Of late, church leaders have been under scrutiny as they have been displaying despicable behaviour evidenced by many of them being dragged to court for various crimes.
This has raised questions on the authority and influence of the leaders.
Exactly how much power should church leaders exert over their followers? And how do they come to command such enormous influence over their followers’ thoughts and actions? Where should the pastors’ power and influence over his followers end?
A survey conducted by this paper showed different views from people, with some citing the mushrooming of independent churches as bringing in a new breed of charismatic leaders that purport to speak for the Lord, but deceiving their unsuspecting followers.
Tichaona Kanyama of the United Methodist Church said the role of a pastor was to govern the church along with elders and focus on spiritual matters, but some were taking advantage of those who trust them, abusing their authority.
“Our pastor, being the overseer of everything at our circuit, has the mandate to see that we move in line with the laid principles of our church and consult other elders for any decision-making issues.
“However, there are new independent churches cropping up every day with pastors that are not accountable to any authoritative board leading to the risk of pastoral abuse being high.
“Many people submit so much to claims of prophecy, thus limiting their use of common sense. And sadly for them, God’s love becomes conditional and comes at the price of abuse,” Kanyama said.
Most people said that future-telling and prophecy have become a staple diet in many churches and people do not look at these prophecies with any suspicion as they are made by “Men of the Cloth” and it is such naivety that that makes people vulnerable and open to abuse .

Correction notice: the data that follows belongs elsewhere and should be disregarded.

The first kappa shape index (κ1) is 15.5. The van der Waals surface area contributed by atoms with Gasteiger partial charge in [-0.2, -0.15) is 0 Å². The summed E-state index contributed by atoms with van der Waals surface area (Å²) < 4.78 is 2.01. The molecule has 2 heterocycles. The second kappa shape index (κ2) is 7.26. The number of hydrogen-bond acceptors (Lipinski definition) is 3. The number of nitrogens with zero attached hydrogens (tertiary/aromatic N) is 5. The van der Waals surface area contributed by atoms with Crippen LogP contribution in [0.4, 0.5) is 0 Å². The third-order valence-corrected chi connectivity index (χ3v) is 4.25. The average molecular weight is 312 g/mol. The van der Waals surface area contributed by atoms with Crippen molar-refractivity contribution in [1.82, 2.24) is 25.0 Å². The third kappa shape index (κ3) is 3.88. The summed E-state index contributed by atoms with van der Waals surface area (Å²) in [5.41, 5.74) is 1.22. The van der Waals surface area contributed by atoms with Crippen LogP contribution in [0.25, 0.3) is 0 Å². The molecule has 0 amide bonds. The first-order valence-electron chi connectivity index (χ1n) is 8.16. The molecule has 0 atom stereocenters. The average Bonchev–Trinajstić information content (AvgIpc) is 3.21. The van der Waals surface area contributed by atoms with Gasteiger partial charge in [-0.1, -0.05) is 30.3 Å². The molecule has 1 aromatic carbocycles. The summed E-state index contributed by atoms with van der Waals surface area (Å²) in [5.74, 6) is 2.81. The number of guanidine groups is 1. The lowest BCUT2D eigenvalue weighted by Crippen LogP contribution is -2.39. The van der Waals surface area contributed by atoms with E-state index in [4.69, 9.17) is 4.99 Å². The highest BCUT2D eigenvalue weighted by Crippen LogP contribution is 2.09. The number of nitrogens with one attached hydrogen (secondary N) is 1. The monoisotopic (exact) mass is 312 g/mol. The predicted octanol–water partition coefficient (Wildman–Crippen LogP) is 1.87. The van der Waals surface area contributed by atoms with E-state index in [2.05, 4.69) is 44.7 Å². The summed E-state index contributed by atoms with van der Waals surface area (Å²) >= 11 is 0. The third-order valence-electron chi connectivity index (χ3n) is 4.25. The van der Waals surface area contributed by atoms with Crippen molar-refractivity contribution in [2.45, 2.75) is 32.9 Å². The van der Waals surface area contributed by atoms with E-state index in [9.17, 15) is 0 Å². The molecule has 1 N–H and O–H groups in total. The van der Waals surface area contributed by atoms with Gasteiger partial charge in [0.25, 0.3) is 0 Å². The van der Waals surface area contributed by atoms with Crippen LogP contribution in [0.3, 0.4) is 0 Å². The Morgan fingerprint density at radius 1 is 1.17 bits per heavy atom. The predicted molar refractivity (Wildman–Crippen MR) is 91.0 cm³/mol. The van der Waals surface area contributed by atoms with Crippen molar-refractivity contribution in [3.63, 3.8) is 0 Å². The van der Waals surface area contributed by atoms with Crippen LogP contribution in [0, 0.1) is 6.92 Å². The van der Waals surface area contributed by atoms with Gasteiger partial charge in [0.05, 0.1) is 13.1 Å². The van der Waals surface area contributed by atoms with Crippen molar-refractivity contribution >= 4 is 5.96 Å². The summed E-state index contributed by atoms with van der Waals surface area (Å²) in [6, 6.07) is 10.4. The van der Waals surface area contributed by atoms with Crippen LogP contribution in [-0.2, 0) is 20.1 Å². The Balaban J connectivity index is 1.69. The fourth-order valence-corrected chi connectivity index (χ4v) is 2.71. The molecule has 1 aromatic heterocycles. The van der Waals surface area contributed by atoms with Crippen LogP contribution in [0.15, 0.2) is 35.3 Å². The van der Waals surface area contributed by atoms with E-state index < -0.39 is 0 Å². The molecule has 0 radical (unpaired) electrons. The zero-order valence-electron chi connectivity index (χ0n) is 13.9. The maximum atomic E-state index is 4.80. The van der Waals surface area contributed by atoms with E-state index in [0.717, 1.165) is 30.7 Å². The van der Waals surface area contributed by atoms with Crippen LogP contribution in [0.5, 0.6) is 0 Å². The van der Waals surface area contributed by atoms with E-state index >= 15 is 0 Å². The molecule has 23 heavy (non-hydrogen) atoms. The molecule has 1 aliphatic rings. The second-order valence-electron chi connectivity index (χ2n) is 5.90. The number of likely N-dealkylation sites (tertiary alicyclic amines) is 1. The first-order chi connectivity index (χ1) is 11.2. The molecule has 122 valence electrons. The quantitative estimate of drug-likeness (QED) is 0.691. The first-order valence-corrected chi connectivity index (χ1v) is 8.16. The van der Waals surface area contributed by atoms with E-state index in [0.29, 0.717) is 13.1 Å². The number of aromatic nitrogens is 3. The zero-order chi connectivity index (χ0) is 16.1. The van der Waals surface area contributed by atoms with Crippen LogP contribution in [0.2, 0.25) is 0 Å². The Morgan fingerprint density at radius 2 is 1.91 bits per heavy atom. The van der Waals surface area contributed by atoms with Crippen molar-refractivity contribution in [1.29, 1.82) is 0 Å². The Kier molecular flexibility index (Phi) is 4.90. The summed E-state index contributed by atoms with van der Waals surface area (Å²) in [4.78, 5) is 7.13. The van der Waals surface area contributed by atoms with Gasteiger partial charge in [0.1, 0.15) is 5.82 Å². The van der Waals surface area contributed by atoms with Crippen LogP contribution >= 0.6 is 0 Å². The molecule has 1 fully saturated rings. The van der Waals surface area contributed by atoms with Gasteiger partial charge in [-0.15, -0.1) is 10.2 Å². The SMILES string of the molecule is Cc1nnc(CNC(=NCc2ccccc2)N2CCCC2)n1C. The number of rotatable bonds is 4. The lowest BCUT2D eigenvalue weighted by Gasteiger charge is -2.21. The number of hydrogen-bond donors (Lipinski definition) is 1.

Gladys Kamudyariwo, who attends Johanne Masowe weChishanu (Mutoko), said they were to submit to their leader at all times without questioning his authority.
“We are to abide with everything our church leader says as he is a true messenger of God. In most cases, he tells us what happened in our past and our future which gives us no reason to doubt him”, said another apostolic church-goer who identified herself as Nyasha.
She added that, however, in cases where they did not agree with what the Man of the Cloth said, they could not dispute as they were often threatened with great suffering and poverty.
Owen Tigere from Chitungwiza, who has been a member of several churches, said that heresy had taken root in most churches today and they were saturated with false teachings.
He accused the leaders of manipulating the Word, blinding people and subjecting them to their own beliefs.
“Pastors have no extra authority besides to teach the Word of God, but I have realised that most of these church leaders take their time to study their followers and know how to get a strong influence,” Tigere said.
“People are seeking answers to their lives’ challenges and rely completely on what their church leaders teach and say, yet they do not preach even a single word of truth, but have bombarded their followers with lies. Hence they cannot open their eyes to discern the true Word of God,” he said.
Tigere added that people, especially women, give pastors so much authority to interfere in their lives or marriages and even place their pastors above their husbands, which makes them more vulnerable to abuse.
“These church leaders are masterminds who have studied their followers’ needs and sadly women usually fall prey because they give them too much authority and believe every word they are told,” Tigere added.
Nyasha Pindura, a member of one of the Pentecostal churches who is studying theology, said she submits to the will of the pastor as he was the spiritual head.
“I believe everything that is said by my pastor as long as it is biblical, I should submit to his will,” she said.
Jimmy Jones, who was the most charismatic cult leader, in 1978 proclaimed himself the messiah of the People’s Temple and ultimately led his followers into a mass suicide, killing about 900 people — known as the Jonestown Massacre.
Jones employed mind control techniques, separated married couples, banned communication from the outside world and his followers were unsuspecting poor people who sought spiritual fulfilment and an end to their lives’ challenges
What is most disturbing is that the most purveyors of deception are within the church where doctrines of uprightness and holiness should be taught, now men, women and children are reduced to objects and subjects and are being deceived and abused by people who are masquerading as men of the cloth.